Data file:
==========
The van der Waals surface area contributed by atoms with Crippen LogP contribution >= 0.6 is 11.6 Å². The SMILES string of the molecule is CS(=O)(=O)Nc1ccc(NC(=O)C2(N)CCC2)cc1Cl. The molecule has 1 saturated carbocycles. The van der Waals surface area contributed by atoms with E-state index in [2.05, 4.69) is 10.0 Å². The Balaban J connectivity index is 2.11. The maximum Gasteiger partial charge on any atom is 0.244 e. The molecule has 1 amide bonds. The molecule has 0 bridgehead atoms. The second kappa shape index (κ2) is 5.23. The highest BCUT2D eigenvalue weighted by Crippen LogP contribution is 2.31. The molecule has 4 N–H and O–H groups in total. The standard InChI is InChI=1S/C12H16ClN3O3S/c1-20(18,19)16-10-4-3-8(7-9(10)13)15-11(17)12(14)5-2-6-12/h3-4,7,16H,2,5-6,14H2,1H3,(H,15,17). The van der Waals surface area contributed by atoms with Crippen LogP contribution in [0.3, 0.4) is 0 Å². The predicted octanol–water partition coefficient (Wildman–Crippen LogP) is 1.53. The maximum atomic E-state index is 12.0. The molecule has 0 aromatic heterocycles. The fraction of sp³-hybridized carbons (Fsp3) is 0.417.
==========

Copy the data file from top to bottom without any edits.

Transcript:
The van der Waals surface area contributed by atoms with Crippen LogP contribution >= 0.6 is 11.6 Å². The SMILES string of the molecule is CS(=O)(=O)Nc1ccc(NC(=O)C2(N)CCC2)cc1Cl. The molecule has 1 saturated carbocycles. The van der Waals surface area contributed by atoms with E-state index in [2.05, 4.69) is 10.0 Å². The Balaban J connectivity index is 2.11. The maximum Gasteiger partial charge on any atom is 0.244 e. The molecule has 1 amide bonds. The molecule has 0 bridgehead atoms. The second kappa shape index (κ2) is 5.23. The highest BCUT2D eigenvalue weighted by Crippen LogP contribution is 2.31. The molecule has 4 N–H and O–H groups in total. The standard InChI is InChI=1S/C12H16ClN3O3S/c1-20(18,19)16-10-4-3-8(7-9(10)13)15-11(17)12(14)5-2-6-12/h3-4,7,16H,2,5-6,14H2,1H3,(H,15,17). The van der Waals surface area contributed by atoms with Crippen LogP contribution in [0.3, 0.4) is 0 Å². The predicted octanol–water partition coefficient (Wildman–Crippen LogP) is 1.53. The maximum atomic E-state index is 12.0. The molecule has 0 aromatic heterocycles. The fraction of sp³-hybridized carbons (Fsp3) is 0.417.